But there is still the fundamental problem of ammo close to crew which can explode for many reasons and kill the crew

    3 ) So the option is to isolate it from crew and put it in rear turret bustle , though turret bustle is not as heavy armoured but it isolated crew from ammo , if the ammo explodes the crew may still be safe as they are located in heavy armour.

    4 ) T-90AM will still have the problem of ammo close to crew because even though loose ammo moves to turret bustle , there is still ammo below the crew compartment though protected by heavy armour , but the crew still sits above it.

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    GarryB

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    Re: Question Thread: Russian Army

    Post  GarryB on Fri May 27, 2011 5:03 am

    1 ) The fundamental problem with T-90 or any T series tank is the loose ammo in the crew compartment , if there is a penetration of turret the molten fragment will hit the loose ammo and will cause secondary explosion in the turret but before that the crew could also die from fragments ?

    Very few anti tank weapons are actually as accurate as you might think.
    Most will simply hit a random point on the target if they hit at all.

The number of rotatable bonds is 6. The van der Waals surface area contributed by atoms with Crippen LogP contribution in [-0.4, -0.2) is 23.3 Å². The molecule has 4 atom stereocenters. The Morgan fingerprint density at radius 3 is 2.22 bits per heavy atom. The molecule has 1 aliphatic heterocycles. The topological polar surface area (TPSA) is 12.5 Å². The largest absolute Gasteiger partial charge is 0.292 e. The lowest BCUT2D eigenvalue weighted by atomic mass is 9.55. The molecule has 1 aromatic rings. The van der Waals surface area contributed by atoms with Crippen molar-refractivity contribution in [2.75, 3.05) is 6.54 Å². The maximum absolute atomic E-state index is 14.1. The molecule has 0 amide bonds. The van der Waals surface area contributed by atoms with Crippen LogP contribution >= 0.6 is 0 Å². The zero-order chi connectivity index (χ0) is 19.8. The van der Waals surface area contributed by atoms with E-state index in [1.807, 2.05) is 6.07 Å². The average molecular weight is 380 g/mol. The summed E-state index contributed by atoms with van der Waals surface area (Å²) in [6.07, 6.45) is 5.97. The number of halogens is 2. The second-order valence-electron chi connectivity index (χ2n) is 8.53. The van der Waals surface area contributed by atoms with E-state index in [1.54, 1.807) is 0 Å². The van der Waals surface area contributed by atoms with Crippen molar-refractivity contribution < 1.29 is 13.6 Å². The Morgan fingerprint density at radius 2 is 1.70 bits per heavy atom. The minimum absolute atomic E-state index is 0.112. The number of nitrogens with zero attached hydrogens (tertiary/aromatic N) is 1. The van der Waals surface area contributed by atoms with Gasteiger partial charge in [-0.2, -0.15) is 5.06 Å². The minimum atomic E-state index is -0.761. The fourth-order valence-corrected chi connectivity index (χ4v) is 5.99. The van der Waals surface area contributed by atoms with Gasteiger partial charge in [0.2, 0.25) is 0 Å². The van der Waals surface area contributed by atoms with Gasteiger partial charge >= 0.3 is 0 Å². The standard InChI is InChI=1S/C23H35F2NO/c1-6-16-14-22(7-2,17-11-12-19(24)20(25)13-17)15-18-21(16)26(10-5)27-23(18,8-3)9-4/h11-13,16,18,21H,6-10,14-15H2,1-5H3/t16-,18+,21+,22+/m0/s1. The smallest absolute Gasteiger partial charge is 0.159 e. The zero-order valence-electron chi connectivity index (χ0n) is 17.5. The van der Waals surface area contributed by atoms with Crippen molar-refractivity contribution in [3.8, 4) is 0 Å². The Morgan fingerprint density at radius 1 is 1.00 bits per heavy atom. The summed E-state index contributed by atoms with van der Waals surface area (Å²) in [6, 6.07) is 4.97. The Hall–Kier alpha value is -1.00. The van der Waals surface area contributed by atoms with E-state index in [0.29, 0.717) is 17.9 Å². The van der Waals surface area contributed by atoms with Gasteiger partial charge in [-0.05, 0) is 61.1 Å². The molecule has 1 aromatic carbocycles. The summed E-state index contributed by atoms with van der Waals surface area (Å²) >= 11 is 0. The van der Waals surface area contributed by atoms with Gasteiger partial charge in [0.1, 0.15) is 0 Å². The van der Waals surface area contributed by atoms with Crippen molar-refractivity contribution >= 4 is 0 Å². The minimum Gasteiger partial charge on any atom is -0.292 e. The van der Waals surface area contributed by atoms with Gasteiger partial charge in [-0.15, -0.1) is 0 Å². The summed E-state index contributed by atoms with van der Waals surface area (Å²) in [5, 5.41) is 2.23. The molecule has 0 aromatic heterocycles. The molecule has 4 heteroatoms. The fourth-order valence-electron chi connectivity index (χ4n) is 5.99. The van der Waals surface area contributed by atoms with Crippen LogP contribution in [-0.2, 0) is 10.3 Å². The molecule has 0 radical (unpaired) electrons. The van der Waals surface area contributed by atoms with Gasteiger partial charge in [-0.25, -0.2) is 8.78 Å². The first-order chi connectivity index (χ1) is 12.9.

This means the idea of aiming for the commanders position or the gunners position is simply a nonsense. A round can hit almost anywhere and at a range of angles.

    Replace the penetrator with a very long pole or spear.

    Put 3 people in the tank and start thinking about how small those three people are in comparison with the entire tank.

    Be aware that while there might be a few vulnerable parts from the front that the vast majority of weak points are the side and rear of the tank for most conventional missile weapons. The belly and roof are of course even more vulnerable, but hard to aim for in most combat environments.

    The point is that most tank crew have flak jackets and helmets that will stop fragments so unless the penetration goes through a crew member then for most penetrations they should actually be OK.